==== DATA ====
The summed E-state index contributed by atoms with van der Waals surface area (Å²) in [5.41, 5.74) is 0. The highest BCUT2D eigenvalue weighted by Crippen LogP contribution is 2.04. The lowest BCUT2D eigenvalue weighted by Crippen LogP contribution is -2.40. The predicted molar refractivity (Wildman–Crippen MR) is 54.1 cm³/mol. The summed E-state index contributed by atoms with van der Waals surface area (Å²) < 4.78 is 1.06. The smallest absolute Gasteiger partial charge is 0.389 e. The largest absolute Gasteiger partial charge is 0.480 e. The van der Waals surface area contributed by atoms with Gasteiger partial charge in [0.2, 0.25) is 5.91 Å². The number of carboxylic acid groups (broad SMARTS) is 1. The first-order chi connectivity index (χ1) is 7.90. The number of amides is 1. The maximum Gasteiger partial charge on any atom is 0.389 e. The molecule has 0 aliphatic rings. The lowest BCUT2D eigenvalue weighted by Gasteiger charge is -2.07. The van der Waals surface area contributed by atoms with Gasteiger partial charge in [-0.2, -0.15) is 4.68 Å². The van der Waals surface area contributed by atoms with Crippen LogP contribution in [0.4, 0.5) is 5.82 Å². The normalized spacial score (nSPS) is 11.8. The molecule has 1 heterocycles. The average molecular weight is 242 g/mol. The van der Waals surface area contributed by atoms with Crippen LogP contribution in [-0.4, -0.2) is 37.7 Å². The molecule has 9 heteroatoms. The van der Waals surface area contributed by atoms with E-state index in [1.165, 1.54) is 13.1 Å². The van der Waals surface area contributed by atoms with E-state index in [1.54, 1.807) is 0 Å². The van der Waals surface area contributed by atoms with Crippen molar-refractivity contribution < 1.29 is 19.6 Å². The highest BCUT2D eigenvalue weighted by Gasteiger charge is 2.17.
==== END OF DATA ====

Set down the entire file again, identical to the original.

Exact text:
The summed E-state index contributed by atoms with van der Waals surface area (Å²) in [5.41, 5.74) is 0. The highest BCUT2D eigenvalue weighted by Crippen LogP contribution is 2.04. The lowest BCUT2D eigenvalue weighted by Crippen LogP contribution is -2.40. The predicted molar refractivity (Wildman–Crippen MR) is 54.1 cm³/mol. The summed E-state index contributed by atoms with van der Waals surface area (Å²) < 4.78 is 1.06. The smallest absolute Gasteiger partial charge is 0.389 e. The largest absolute Gasteiger partial charge is 0.480 e. The van der Waals surface area contributed by atoms with Gasteiger partial charge in [0.2, 0.25) is 5.91 Å². The number of carboxylic acid groups (broad SMARTS) is 1. The first-order chi connectivity index (χ1) is 7.90. The number of amides is 1. The maximum Gasteiger partial charge on any atom is 0.389 e. The molecule has 0 aliphatic rings. The lowest BCUT2D eigenvalue weighted by Gasteiger charge is -2.07. The van der Waals surface area contributed by atoms with Gasteiger partial charge in [-0.2, -0.15) is 4.68 Å². The van der Waals surface area contributed by atoms with Crippen LogP contribution in [0.4, 0.5) is 5.82 Å². The normalized spacial score (nSPS) is 11.8. The molecule has 1 heterocycles. The average molecular weight is 242 g/mol. The van der Waals surface area contributed by atoms with Crippen LogP contribution in [-0.4, -0.2) is 37.7 Å². The molecule has 9 heteroatoms. The van der Waals surface area contributed by atoms with E-state index in [1.165, 1.54) is 13.1 Å². The van der Waals surface area contributed by atoms with E-state index in [1.54, 1.807) is 0 Å². The van der Waals surface area contributed by atoms with Crippen molar-refractivity contribution < 1.29 is 19.6 Å². The highest BCUT2D eigenvalue weighted by Gasteiger charge is 2.17.